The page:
Seventh Heaven: Chevy's New 'Vette Has It Where It Counts
Read any review of the Corvette and you’ll see the same list of compliments and complaints: great performance, terrible interior, or some variation thereof. The Corvette team has an answer to that, and it’s called the 2014 Chevrolet Corvette Stingray making its star turn at the 2013 Detroit auto show.
It starts at the core of the car. Every 2014 Corvette now features an aluminum frame, not just the higher-performance models. Instead of two uniformly thick, hydroformed rails, the chassis is now made up of five sections using hydroformed aluminum, cast aluminum, and extruded aluminum, with each section tailored to its purpose in strength and stiffness. The result is a 99-pound weight reduction with a 57 percent increase in stiffness. That’s 60 percent stiffer than today’s Z06 with the C7’s removable roof in place, and 20 percent stiffer with the roof out. Curb weight should be about the same after accounting for other changes.
Moving outward, the C7 features redesigned suspension hardware with new aluminum control arms and stiffer links, knuckles, and bushings. The front and rear cradles are now hollow cast aluminum with stiffer attachment points for the suspension. Bilstein shocks are standard and upsized on the Z51 performance model (which returns after a four-year hiatus) for stiffer body control — or why not spring for third-generation magnetic shocks? Whichever way you go, they hold down narrower 18-inch front/19-inch rear wheels (19 and 20 inches, respectively, and forged on Z51 cars) that improve the turning radius without sacrificing grip. In one of many crossovers from racing development, the same Michelin engineer who designs tires for the Corvette Racing Team now also designs the standard Pilot Super Sport Run-Flats that are unique to the C7.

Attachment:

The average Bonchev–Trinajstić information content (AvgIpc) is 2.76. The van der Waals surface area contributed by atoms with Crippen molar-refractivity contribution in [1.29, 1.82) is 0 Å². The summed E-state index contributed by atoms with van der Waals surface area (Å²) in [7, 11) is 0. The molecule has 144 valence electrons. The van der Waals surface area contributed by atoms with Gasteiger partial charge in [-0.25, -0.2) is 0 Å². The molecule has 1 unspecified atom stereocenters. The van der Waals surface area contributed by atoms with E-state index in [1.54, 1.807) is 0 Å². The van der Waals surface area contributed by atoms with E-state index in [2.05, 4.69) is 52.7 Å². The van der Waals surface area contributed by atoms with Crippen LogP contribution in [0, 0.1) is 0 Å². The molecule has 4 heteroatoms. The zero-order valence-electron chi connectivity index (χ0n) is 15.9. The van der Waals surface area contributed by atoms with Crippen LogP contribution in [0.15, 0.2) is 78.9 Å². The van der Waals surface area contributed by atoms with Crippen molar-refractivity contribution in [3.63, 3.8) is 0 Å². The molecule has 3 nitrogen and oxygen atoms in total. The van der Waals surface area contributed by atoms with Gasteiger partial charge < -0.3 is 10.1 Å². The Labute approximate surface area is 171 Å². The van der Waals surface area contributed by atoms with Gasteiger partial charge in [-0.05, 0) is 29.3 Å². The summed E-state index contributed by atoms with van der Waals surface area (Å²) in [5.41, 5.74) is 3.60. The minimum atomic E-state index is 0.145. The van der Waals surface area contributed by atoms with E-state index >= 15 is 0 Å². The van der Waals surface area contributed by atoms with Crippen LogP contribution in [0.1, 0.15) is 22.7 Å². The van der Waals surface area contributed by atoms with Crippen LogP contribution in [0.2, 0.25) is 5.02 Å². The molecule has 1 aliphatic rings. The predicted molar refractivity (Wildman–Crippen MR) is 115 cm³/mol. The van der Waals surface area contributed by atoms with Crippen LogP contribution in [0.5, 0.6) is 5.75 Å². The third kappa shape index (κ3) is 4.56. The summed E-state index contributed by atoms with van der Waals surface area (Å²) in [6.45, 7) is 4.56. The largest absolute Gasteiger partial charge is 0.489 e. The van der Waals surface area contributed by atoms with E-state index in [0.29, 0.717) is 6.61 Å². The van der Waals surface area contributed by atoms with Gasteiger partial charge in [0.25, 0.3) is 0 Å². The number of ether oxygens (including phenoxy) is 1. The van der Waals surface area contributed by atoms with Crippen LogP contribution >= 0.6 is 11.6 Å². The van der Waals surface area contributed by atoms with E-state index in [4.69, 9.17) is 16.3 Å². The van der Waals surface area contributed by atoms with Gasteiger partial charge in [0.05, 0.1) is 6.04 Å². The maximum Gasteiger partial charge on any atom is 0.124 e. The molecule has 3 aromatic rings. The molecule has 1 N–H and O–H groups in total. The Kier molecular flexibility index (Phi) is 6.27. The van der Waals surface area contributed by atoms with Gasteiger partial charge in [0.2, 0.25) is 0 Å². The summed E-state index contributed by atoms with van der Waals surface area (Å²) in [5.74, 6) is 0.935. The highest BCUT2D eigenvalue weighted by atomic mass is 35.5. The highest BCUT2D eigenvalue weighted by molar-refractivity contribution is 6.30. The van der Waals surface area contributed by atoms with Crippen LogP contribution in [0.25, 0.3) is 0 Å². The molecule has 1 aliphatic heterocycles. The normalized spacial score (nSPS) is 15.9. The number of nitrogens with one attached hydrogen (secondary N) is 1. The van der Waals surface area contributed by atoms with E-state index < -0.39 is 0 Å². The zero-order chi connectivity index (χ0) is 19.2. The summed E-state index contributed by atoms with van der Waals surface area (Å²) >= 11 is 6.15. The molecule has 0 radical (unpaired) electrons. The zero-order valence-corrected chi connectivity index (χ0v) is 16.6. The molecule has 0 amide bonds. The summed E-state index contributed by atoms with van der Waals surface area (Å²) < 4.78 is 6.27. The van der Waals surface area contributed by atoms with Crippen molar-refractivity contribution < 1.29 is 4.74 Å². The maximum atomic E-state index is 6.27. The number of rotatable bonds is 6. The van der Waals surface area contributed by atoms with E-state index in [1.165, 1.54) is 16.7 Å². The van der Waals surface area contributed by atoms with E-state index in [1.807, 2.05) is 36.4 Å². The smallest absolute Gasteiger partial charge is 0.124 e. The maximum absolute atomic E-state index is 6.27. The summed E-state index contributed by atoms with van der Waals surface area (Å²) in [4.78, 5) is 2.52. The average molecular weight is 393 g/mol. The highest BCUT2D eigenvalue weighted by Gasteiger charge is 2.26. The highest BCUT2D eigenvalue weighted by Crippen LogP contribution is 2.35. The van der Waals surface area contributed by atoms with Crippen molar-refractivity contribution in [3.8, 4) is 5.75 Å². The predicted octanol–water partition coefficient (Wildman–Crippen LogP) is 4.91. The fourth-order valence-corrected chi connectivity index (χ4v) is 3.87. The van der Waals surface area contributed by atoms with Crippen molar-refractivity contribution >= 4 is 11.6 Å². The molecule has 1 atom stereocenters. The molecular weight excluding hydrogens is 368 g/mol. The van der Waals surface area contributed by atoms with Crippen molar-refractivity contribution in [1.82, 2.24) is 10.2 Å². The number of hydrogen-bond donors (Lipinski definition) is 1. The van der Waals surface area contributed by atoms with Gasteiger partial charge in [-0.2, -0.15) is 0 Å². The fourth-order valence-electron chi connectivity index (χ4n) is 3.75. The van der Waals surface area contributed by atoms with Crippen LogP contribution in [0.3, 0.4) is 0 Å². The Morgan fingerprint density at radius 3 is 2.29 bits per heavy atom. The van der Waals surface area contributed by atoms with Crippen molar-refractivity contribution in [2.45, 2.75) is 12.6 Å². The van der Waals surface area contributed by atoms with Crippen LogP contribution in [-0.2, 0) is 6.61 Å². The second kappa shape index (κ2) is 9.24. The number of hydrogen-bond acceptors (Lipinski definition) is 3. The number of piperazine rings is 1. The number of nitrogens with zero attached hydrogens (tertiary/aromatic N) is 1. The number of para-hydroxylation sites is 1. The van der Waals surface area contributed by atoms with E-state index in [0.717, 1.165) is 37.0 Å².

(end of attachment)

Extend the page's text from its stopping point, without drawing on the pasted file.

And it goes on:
Behind those wheels are standard Brembo brakes that, while slightly smaller in diameter than before, boast 35 percent more swept area thanks to larger pads that cover more area on the rotor face. Z51 cars get larger front discs (13.6 inches versus 12.6 on the base C7) with 6 percent more swept area than a current Corvette Grand Sport and a lot more bite. Chevrolet says the new Stingray will stop 11 feet shorter than before, putting its 60-0-mph braking comparable with that of the mighty ZR1, which we measured at 94 feet.